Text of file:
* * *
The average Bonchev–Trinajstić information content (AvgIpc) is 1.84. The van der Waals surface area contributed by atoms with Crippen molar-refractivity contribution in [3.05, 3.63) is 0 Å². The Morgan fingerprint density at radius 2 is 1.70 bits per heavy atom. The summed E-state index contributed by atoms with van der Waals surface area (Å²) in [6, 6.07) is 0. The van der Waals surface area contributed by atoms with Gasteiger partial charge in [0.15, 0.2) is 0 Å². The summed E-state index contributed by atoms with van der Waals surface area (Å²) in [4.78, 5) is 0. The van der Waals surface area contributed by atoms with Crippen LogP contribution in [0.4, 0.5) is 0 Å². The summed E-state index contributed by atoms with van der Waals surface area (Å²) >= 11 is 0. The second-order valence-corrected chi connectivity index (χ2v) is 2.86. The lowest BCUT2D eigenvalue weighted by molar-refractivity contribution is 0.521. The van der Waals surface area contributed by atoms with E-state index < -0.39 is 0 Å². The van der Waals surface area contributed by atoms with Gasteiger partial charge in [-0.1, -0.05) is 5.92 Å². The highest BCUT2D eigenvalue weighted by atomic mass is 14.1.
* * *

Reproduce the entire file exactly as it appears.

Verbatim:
The average Bonchev–Trinajstić information content (AvgIpc) is 1.84. The van der Waals surface area contributed by atoms with Crippen molar-refractivity contribution in [3.05, 3.63) is 0 Å². The Morgan fingerprint density at radius 2 is 1.70 bits per heavy atom. The summed E-state index contributed by atoms with van der Waals surface area (Å²) in [6, 6.07) is 0. The van der Waals surface area contributed by atoms with Gasteiger partial charge in [0.15, 0.2) is 0 Å². The summed E-state index contributed by atoms with van der Waals surface area (Å²) in [4.78, 5) is 0. The van der Waals surface area contributed by atoms with Crippen LogP contribution in [0.4, 0.5) is 0 Å². The summed E-state index contributed by atoms with van der Waals surface area (Å²) >= 11 is 0. The second-order valence-corrected chi connectivity index (χ2v) is 2.86. The lowest BCUT2D eigenvalue weighted by molar-refractivity contribution is 0.521. The van der Waals surface area contributed by atoms with E-state index < -0.39 is 0 Å². The van der Waals surface area contributed by atoms with Gasteiger partial charge in [-0.1, -0.05) is 5.92 Å². The highest BCUT2D eigenvalue weighted by atomic mass is 14.1.